"There was basic pushback against the notion that a woman could represent an electorate. You never forget these things. … I took that lived experience into my life and never accept that any door is closed to a woman. And what I said to a young woman is, 'See that empty space at the decision-making table? It's got your name on it. Go for it; don't ever accept that that's not for you.' "
"I think young people often want someone to bounce ideas off and look at possibilities. I can only encourage women who have done the hard yards and then moved up these fast lanes previously to be prepared to put time back in with young women to inspire them to know that they can go all the way in achieving their dreams."
"I think I've been quite a good listener. You need to have an open ear to what people are thinking, what they're worried about and what their hopes are. … So I think listening and empathizing and consulting, and then being prepared to work on practical solutions which will really make a difference [are important]."
"You have to have the courage to stand up front and connect, and that's not always easy."
"One of the best bits of advice I got from a senior politician when I was a young politician … he said you're going to be making your way as a politician, knowing that when you say something more than half the people didn't vote for you. But you have to be able to appeal to reason and principle and make a case. You have to be tolerant and accepting of people that have different points of view."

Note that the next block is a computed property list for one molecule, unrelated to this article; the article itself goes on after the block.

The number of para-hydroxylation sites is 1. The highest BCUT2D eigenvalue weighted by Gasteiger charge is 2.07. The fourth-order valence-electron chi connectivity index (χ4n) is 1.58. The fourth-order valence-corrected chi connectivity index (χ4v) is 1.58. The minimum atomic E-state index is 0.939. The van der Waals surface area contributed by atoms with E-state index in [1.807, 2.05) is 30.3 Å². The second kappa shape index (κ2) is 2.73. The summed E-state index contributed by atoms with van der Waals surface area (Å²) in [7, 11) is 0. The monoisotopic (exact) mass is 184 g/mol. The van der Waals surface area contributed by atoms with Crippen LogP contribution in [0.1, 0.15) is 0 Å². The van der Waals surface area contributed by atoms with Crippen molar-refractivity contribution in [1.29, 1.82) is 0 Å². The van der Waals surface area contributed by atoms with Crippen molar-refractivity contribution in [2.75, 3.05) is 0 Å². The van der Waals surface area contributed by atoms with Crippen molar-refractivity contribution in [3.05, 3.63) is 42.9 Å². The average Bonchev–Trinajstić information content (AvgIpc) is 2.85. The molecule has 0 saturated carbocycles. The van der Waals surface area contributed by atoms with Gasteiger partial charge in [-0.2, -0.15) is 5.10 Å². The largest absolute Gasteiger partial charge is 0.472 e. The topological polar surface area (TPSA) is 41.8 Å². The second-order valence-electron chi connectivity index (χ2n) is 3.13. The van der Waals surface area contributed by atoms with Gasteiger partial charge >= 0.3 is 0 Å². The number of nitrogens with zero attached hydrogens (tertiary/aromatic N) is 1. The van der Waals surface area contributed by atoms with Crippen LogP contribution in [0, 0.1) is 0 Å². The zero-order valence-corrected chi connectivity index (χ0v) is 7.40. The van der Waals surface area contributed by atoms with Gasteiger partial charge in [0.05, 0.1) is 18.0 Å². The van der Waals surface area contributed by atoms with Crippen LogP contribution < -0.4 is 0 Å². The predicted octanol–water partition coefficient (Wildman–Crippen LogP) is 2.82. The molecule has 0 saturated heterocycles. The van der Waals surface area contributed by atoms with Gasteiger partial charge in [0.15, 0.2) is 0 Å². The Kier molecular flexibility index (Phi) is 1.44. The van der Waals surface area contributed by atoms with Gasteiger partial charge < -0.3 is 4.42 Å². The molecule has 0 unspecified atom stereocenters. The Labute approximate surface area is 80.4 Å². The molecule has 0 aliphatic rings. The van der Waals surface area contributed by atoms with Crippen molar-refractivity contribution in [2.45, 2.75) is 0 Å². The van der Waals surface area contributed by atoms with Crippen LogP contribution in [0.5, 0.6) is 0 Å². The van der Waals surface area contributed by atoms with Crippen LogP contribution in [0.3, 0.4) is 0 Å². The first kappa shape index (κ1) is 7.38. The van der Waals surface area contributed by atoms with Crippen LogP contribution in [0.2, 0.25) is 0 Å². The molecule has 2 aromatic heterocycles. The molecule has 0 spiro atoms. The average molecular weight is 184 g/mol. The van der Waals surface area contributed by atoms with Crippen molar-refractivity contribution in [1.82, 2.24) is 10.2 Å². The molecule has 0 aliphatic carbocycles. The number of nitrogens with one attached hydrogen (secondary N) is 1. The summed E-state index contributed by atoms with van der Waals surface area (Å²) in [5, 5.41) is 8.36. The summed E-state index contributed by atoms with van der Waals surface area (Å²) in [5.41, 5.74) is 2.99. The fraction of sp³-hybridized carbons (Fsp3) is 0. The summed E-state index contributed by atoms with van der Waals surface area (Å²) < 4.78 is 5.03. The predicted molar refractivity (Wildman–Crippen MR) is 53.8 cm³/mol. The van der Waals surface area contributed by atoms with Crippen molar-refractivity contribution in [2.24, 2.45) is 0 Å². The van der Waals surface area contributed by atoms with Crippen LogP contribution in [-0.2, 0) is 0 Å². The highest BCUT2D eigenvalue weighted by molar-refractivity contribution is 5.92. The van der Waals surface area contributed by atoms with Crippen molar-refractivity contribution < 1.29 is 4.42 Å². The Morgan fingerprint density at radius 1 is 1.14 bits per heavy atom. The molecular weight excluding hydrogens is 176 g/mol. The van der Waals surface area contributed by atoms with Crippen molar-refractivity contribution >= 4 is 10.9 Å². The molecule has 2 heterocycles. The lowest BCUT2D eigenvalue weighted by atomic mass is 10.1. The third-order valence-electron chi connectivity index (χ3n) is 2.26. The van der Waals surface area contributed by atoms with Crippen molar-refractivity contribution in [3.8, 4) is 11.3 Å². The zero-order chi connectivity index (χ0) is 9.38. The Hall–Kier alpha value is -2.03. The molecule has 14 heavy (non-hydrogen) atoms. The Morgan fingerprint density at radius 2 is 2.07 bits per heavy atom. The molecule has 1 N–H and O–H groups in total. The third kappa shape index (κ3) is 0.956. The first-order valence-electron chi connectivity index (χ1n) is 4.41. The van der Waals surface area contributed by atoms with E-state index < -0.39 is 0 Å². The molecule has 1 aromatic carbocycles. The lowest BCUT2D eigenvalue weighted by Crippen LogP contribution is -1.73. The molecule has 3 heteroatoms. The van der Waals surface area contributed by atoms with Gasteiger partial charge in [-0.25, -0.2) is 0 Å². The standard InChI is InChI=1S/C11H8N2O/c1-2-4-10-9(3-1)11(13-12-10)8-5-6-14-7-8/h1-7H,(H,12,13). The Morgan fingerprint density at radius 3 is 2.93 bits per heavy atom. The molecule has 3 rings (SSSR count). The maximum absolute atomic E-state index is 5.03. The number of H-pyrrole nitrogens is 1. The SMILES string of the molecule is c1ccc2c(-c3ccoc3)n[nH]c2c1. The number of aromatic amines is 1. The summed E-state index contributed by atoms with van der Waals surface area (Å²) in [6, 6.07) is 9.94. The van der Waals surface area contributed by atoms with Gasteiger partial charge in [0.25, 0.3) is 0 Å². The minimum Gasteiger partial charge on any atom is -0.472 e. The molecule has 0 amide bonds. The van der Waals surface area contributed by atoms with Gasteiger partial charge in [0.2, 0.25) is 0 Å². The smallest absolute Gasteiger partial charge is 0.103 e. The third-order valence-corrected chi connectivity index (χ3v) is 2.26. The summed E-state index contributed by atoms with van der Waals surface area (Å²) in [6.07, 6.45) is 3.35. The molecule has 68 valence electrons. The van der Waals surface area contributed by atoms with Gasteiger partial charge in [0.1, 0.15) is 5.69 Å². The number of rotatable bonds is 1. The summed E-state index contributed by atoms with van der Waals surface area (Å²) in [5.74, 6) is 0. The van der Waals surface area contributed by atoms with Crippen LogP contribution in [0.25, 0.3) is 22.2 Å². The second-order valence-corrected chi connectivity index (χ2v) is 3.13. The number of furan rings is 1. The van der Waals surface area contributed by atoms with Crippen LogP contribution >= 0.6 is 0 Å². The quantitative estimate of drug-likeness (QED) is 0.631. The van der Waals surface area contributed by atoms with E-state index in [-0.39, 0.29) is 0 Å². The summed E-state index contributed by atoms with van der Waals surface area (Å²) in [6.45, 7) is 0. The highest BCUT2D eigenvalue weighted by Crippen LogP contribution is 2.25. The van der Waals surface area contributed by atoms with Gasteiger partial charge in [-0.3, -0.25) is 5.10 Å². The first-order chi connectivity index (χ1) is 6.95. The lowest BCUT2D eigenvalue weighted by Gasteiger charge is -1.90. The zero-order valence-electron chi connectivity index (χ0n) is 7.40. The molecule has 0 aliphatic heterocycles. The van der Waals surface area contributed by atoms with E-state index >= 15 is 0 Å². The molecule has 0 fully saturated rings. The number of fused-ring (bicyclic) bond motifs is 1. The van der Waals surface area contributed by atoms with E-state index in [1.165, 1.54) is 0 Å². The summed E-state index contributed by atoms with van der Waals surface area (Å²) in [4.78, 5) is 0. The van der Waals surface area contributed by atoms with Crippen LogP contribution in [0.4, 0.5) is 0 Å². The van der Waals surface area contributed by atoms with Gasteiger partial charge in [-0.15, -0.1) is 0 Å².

How to deal with setbacks
"You have to keep the basic values and principles, long-term perspective. It's not always going to work out in the short term; in fact, it might be quite disastrous. So keep your family close, your friends close, your core of colleagues close, sounding boards in the community. Those are the things that are going to see you through. Don't ever try and bear this whole burden on your own shoulders alone, as you will go out and you need networks of support."
How we combat climate change
"Those of us living in high-income countries, there's a lot we can do as individuals and families. We need to look at our own carbon footprint and be conscious of that and, unfortunately, a lot of our societies haven't designed for sustainability. … As individuals, can we keep our energy demand down, can we change our transport modes? And what about our waste—zero-waste landfills and methane using. What about our agriculture? We can look at what we purchase as imports and how it's been produced."
To keep up with Clark, follow her on Instagram, Twitter or Facebook.
Watch Clark's Remarkable Women, Powerful Stories session:
*The Order of New Zealand (ONZ) is the highest honor in New Zealand's royal honors system, created to recognize "outstanding service to the Crown and people of New Zealand in a civil or military capacity." Star of the Solomon Islands (SSI) is the highest honor of the Solomon Islands. The Privy Council of the United Kingdom, also known as the Privy Council (PC) is a formal body of advisers to the sovereign of the United Kingdom.
4 JANUARY 2022